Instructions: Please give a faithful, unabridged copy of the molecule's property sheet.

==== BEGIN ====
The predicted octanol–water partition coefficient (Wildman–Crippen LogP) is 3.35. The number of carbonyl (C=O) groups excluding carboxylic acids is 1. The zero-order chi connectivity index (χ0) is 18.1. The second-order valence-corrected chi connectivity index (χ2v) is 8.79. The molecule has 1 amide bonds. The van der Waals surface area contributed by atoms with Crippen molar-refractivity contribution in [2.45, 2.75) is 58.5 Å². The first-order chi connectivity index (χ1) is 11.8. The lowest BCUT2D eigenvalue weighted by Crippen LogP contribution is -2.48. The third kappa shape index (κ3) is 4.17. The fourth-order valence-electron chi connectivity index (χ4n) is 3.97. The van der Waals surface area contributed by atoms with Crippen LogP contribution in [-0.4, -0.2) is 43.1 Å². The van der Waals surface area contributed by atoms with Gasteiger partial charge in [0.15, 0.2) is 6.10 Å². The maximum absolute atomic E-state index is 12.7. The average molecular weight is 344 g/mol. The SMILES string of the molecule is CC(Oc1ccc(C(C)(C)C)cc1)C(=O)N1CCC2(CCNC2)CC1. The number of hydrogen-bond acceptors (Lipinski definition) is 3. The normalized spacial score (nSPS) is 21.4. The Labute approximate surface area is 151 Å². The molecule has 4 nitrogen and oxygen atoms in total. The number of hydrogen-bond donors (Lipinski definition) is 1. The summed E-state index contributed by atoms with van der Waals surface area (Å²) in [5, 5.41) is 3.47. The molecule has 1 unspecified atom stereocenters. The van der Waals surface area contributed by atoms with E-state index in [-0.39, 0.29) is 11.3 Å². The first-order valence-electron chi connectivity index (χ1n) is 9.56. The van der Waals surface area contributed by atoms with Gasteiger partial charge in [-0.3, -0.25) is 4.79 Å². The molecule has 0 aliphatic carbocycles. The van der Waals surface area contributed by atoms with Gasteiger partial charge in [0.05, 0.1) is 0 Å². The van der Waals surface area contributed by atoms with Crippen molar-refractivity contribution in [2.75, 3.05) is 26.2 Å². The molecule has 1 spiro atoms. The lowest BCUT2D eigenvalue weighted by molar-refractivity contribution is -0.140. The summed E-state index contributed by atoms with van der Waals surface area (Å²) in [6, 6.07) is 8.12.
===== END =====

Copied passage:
The predicted octanol–water partition coefficient (Wildman–Crippen LogP) is 3.35. The number of carbonyl (C=O) groups excluding carboxylic acids is 1. The zero-order chi connectivity index (χ0) is 18.1. The second-order valence-corrected chi connectivity index (χ2v) is 8.79. The molecule has 1 amide bonds. The van der Waals surface area contributed by atoms with Crippen molar-refractivity contribution in [2.45, 2.75) is 58.5 Å². The first-order chi connectivity index (χ1) is 11.8. The lowest BCUT2D eigenvalue weighted by Crippen LogP contribution is -2.48. The third kappa shape index (κ3) is 4.17. The fourth-order valence-electron chi connectivity index (χ4n) is 3.97. The van der Waals surface area contributed by atoms with Crippen LogP contribution in [-0.4, -0.2) is 43.1 Å². The van der Waals surface area contributed by atoms with Gasteiger partial charge in [0.15, 0.2) is 6.10 Å². The maximum absolute atomic E-state index is 12.7. The average molecular weight is 344 g/mol. The SMILES string of the molecule is CC(Oc1ccc(C(C)(C)C)cc1)C(=O)N1CCC2(CCNC2)CC1. The number of hydrogen-bond acceptors (Lipinski definition) is 3. The normalized spacial score (nSPS) is 21.4. The Labute approximate surface area is 151 Å². The molecule has 4 nitrogen and oxygen atoms in total. The number of hydrogen-bond donors (Lipinski definition) is 1. The summed E-state index contributed by atoms with van der Waals surface area (Å²) in [5, 5.41) is 3.47. The molecule has 1 unspecified atom stereocenters. The van der Waals surface area contributed by atoms with E-state index in [-0.39, 0.29) is 11.3 Å². The first-order valence-electron chi connectivity index (χ1n) is 9.56. The van der Waals surface area contributed by atoms with Gasteiger partial charge in [-0.3, -0.25) is 4.79 Å². The molecule has 0 aliphatic carbocycles. The van der Waals surface area contributed by atoms with Gasteiger partial charge in [0.05, 0.1) is 0 Å². The van der Waals surface area contributed by atoms with Crippen molar-refractivity contribution in [2.75, 3.05) is 26.2 Å². The molecule has 1 spiro atoms. The lowest BCUT2D eigenvalue weighted by molar-refractivity contribution is -0.140. The summed E-state index contributed by atoms with van der Waals surface area (Å²) in [6, 6.07) is 8.12.